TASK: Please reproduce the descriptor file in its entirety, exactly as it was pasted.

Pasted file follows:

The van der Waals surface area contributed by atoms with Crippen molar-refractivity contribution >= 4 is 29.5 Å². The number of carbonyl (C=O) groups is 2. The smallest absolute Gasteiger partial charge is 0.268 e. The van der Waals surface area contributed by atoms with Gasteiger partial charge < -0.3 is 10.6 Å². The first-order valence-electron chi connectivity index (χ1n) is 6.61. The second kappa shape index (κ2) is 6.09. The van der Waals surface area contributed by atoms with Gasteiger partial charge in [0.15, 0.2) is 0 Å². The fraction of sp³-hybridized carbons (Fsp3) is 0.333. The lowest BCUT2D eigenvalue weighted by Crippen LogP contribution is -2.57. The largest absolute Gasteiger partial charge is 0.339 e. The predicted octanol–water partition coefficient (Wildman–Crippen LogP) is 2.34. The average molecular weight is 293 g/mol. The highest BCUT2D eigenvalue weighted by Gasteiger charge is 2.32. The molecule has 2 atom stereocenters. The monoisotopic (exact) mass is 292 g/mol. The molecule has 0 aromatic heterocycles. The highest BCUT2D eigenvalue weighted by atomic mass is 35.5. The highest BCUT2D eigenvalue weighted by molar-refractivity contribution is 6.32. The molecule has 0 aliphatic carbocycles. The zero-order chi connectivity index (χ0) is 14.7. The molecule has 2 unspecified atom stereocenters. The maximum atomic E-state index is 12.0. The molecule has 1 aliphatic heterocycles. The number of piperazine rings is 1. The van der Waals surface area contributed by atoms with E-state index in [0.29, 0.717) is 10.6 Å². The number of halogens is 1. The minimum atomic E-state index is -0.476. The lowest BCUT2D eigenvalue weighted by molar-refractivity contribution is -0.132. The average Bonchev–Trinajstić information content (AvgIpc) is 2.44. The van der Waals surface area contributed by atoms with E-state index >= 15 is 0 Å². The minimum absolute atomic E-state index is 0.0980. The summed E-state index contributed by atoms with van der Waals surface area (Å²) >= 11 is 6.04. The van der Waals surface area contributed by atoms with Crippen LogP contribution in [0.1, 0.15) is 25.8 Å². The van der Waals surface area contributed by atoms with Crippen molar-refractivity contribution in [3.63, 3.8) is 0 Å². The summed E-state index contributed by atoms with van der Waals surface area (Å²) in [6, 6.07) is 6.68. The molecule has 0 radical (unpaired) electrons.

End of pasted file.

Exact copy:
The van der Waals surface area contributed by atoms with Crippen molar-refractivity contribution >= 4 is 29.5 Å². The number of carbonyl (C=O) groups is 2. The smallest absolute Gasteiger partial charge is 0.268 e. The van der Waals surface area contributed by atoms with Gasteiger partial charge < -0.3 is 10.6 Å². The first-order valence-electron chi connectivity index (χ1n) is 6.61. The second kappa shape index (κ2) is 6.09. The van der Waals surface area contributed by atoms with Gasteiger partial charge in [0.15, 0.2) is 0 Å². The fraction of sp³-hybridized carbons (Fsp3) is 0.333. The lowest BCUT2D eigenvalue weighted by Crippen LogP contribution is -2.57. The largest absolute Gasteiger partial charge is 0.339 e. The predicted octanol–water partition coefficient (Wildman–Crippen LogP) is 2.34. The average molecular weight is 293 g/mol. The highest BCUT2D eigenvalue weighted by Gasteiger charge is 2.32. The molecule has 2 atom stereocenters. The monoisotopic (exact) mass is 292 g/mol. The molecule has 0 aromatic heterocycles. The highest BCUT2D eigenvalue weighted by atomic mass is 35.5. The highest BCUT2D eigenvalue weighted by molar-refractivity contribution is 6.32. The molecule has 0 aliphatic carbocycles. The zero-order chi connectivity index (χ0) is 14.7. The molecule has 2 unspecified atom stereocenters. The maximum atomic E-state index is 12.0. The molecule has 1 aliphatic heterocycles. The number of piperazine rings is 1. The van der Waals surface area contributed by atoms with E-state index in [0.29, 0.717) is 10.6 Å². The number of halogens is 1. The minimum atomic E-state index is -0.476. The lowest BCUT2D eigenvalue weighted by molar-refractivity contribution is -0.132. The average Bonchev–Trinajstić information content (AvgIpc) is 2.44. The van der Waals surface area contributed by atoms with E-state index >= 15 is 0 Å². The minimum absolute atomic E-state index is 0.0980. The summed E-state index contributed by atoms with van der Waals surface area (Å²) >= 11 is 6.04. The van der Waals surface area contributed by atoms with Crippen LogP contribution in [0.1, 0.15) is 25.8 Å². The van der Waals surface area contributed by atoms with Crippen molar-refractivity contribution in [3.63, 3.8) is 0 Å². The summed E-state index contributed by atoms with van der Waals surface area (Å²) in [6, 6.07) is 6.68. The molecule has 0 radical (unpaired) electrons.